markjones011 at tiscali.co.uk
Mon Sep 23 08:37:18 MDT 2002
At 23/09/2002 14:01, Michael wrote:
> the NHS, which is being softened up for privatisation as much as, if not
> more than, it was under the Conservatives.
I don't agree with this. Thatcher had a definite strategy for NHS
privatisation, and reorganized the NHS into 'health care trusts' which were
set in competition with one another and which were destined to be turned
into corporate entities and eventually listed on the stockmarket and/or
sold off. This plan has been abandoned, not least because it was
politically very unpopular and helped the Tories lose the 1997 elections.
Safeguarding 'our' NHS became a totemic commitment and the 2001 election
was fought primarily on this issue; the Tories tried to make the 'defence
of the pound' an issue but their anti-euro bandwagon did not work. If Blair
is planning to privatise the NHS then he's going a funny way round it,
since some recent actions of the Labour govt's health seretary including
purchasing private hospitals and bringing them back into the NHS.
> The proliferation of so-called public private partnerships is the
> insidious method by which private interests take hold of state assets and
> start pumping them for profit backed by state guarantees.
This may be true but I read an article I think in the FT last week-can't
find it now--which suggested that the real reason for Gordon brown
obsessing about private-finance schemes is because he wants to get some
major public assets off the books, before major (state-funded) investment
programmes begin: these include the London Underground, the railways and
others things. The reason is because otherwise Britain will run foul of the
European Central Bank's public debt requirements. The ECB has got a
straitjacket on EU public spending. Britain still spends about 8% less GNP
on the public sector than the EU average and has decades of underinvestment
in public services because of Tory mismanagement, to make good. So we
cannot join the Euro, stick to the ECB rules, and also make the
multibillion pound public sector investments needed without finagling the
books; by getting the assets nominally out of the state sector, and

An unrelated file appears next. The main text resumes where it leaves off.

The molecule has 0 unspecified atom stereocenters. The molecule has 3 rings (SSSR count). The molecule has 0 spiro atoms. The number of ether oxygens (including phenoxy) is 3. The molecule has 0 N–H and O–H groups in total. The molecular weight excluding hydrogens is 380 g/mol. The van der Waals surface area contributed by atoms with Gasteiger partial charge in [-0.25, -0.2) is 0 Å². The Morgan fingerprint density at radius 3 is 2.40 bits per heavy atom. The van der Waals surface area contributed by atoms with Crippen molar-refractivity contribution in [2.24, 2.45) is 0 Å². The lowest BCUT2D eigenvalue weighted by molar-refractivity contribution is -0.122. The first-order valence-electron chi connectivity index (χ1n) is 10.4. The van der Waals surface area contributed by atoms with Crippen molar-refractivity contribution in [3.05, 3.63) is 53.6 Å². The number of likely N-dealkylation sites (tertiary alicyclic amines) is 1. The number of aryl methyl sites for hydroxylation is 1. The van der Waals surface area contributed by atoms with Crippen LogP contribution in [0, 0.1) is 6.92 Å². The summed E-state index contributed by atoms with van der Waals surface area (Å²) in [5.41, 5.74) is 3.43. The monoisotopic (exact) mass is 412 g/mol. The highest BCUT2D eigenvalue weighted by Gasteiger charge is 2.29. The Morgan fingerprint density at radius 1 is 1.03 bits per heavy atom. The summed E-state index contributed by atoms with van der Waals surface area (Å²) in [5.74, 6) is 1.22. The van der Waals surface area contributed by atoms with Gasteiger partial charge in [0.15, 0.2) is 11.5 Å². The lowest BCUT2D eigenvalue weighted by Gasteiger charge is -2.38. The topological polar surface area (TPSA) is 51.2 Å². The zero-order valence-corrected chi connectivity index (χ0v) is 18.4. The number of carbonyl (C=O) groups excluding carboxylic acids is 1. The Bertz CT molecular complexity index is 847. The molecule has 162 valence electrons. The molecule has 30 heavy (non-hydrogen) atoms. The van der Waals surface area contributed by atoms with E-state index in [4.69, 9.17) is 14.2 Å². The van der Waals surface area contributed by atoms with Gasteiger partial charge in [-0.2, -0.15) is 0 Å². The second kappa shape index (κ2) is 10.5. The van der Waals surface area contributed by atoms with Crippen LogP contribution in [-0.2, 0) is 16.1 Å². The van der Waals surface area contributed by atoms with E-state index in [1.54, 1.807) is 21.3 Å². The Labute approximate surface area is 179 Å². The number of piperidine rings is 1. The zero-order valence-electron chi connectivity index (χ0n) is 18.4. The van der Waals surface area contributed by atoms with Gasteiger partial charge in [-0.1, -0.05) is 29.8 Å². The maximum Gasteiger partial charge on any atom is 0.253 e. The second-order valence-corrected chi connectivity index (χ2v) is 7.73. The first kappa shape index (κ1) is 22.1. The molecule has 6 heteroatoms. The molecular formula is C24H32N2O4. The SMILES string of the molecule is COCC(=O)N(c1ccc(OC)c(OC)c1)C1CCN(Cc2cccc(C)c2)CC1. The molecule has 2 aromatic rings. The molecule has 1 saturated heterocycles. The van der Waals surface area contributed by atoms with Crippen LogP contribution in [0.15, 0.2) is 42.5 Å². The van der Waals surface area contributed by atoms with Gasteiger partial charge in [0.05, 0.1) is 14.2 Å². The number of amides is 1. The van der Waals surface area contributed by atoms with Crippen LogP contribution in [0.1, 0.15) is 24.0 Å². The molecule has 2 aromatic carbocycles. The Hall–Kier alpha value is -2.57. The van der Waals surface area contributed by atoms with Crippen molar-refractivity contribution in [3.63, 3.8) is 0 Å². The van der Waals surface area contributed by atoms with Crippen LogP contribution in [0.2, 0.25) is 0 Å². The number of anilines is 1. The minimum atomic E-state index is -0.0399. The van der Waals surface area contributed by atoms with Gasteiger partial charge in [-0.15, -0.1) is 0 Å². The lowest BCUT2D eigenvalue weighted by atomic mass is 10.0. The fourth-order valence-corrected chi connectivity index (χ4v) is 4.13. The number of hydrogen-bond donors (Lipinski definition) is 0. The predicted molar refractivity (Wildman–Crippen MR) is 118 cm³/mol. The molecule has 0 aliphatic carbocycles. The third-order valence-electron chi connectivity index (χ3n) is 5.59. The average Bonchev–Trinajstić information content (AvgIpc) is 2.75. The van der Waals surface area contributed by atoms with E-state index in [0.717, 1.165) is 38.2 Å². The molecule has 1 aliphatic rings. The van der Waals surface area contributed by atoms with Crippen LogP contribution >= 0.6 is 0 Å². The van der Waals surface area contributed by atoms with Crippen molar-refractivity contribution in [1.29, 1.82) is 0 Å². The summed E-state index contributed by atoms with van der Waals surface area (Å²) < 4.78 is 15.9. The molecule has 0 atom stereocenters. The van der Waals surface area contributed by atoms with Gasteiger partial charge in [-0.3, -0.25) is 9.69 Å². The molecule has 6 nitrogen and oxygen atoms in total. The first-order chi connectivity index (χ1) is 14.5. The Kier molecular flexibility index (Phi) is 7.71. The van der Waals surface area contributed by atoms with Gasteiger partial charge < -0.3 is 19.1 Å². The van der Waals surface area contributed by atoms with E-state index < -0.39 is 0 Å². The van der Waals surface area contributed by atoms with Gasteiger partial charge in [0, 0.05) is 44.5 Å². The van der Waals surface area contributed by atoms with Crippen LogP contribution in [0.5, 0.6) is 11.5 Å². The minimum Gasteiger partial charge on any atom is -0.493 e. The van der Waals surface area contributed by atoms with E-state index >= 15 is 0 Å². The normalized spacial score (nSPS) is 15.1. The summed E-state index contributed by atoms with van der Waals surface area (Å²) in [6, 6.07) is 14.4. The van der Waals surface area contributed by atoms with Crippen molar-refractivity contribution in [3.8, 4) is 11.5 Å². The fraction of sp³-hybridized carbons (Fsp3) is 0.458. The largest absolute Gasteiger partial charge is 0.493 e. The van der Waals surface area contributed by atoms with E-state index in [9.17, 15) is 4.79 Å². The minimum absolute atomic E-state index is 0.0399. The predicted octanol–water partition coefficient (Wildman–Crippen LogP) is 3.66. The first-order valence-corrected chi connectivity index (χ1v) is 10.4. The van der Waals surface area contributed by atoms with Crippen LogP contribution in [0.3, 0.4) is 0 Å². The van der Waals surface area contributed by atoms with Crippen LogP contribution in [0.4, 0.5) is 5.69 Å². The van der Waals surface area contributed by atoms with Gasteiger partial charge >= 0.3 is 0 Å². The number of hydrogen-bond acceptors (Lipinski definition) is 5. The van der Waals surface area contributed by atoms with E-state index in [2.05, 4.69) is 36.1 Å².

financing them thru bonds or similar methods, the real scale of increased
public sector spending can be cosmetically disguised and the appearance of
fiscal prudence maintained. That's one theory anyhow.
In any case, is privatisation really the issue? What matters is the overall
redistributional effect of the mix of fiscal, taxation and spending
measures. I pretty much agree with this being the new 'Stiglitz model' in
experimental practice; this is bourgeois renewal in the same way New Deal
or Welfare State or keynesian polices represent both renewal and
restabilisation programmes to get capitalism out of a deep crisis. No doubt
the same things will happen in the US when the ghastly Bush era is over in
2 years' time. It all shitty reforms and doesn't solve the underlying
problem and in fact only makes it worse since anything which gives
capitalism a new lease of life only ensures a bigger fuck-up down the line.
But at the same time, these reforms do have to be fought for and supported.
Electoral abstentionism is ultraleftism, it is a way of disarming the w/c.
You have to participate in the political life of society, and that means
campaigning for reforms which do objectively benefit millions of w/c people
(as well as subornin and co-opting them). If Thatcher was in power, we'd
have school vouchers, private medical care--well, we'd be living in Bush's
America. Polls show that 80% of British electors hate that idea viscerally.
>I don't believe the welfare state is dead, and in fact concur with your
>recent points re the reversion to the welfare state in Europe as a means
>of maintaining/bolstering cohesion vis a vis inter-imperialist rivalry
>with the US. However that in itself is a terrain of struggle, with
>traditional models of delivery up against alternative PPP-type models
>propagated internationally by Blair and Brown and their sponsors in
>British banks (e.g. HBOS in Spain).
I agree with all this and yes, we should argue strongly against PPPs.
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